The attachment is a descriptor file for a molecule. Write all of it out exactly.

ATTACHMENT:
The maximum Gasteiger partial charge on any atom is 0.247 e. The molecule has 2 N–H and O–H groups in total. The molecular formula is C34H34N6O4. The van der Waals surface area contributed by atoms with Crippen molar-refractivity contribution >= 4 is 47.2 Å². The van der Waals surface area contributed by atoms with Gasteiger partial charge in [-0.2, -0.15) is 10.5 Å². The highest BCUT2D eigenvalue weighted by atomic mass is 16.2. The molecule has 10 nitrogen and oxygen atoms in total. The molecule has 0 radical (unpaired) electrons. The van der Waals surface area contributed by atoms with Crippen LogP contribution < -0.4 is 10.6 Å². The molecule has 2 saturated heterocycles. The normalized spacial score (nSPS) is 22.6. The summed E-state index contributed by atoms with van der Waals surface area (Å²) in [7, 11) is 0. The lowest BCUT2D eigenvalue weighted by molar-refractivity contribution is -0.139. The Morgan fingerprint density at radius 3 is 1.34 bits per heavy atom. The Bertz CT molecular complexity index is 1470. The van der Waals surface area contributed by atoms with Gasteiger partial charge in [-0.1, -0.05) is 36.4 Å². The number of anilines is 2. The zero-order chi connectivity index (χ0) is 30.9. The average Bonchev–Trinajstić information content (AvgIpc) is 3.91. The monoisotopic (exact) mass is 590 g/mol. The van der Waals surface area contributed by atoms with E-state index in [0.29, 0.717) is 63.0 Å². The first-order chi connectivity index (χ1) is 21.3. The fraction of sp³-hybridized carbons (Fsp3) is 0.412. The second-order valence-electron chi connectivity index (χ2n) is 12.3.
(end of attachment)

The maximum Gasteiger partial charge on any atom is 0.247 e. The molecule has 2 N–H and O–H groups in total. The molecular formula is C34H34N6O4. The van der Waals surface area contributed by atoms with Crippen molar-refractivity contribution >= 4 is 47.2 Å². The van der Waals surface area contributed by atoms with Gasteiger partial charge in [-0.2, -0.15) is 10.5 Å². The highest BCUT2D eigenvalue weighted by atomic mass is 16.2. The molecule has 10 nitrogen and oxygen atoms in total. The molecule has 0 radical (unpaired) electrons. The van der Waals surface area contributed by atoms with Crippen LogP contribution < -0.4 is 10.6 Å². The molecule has 2 saturated heterocycles. The normalized spacial score (nSPS) is 22.6. The summed E-state index contributed by atoms with van der Waals surface area (Å²) in [7, 11) is 0. The lowest BCUT2D eigenvalue weighted by molar-refractivity contribution is -0.139. The Morgan fingerprint density at radius 3 is 1.34 bits per heavy atom. The Bertz CT molecular complexity index is 1470. The van der Waals surface area contributed by atoms with Gasteiger partial charge in [-0.1, -0.05) is 36.4 Å². The number of anilines is 2. The zero-order chi connectivity index (χ0) is 30.9. The average Bonchev–Trinajstić information content (AvgIpc) is 3.91. The monoisotopic (exact) mass is 590 g/mol. The van der Waals surface area contributed by atoms with E-state index in [0.29, 0.717) is 63.0 Å². The first-order chi connectivity index (χ1) is 21.3. The fraction of sp³-hybridized carbons (Fsp3) is 0.412. The second-order valence-electron chi connectivity index (χ2n) is 12.3.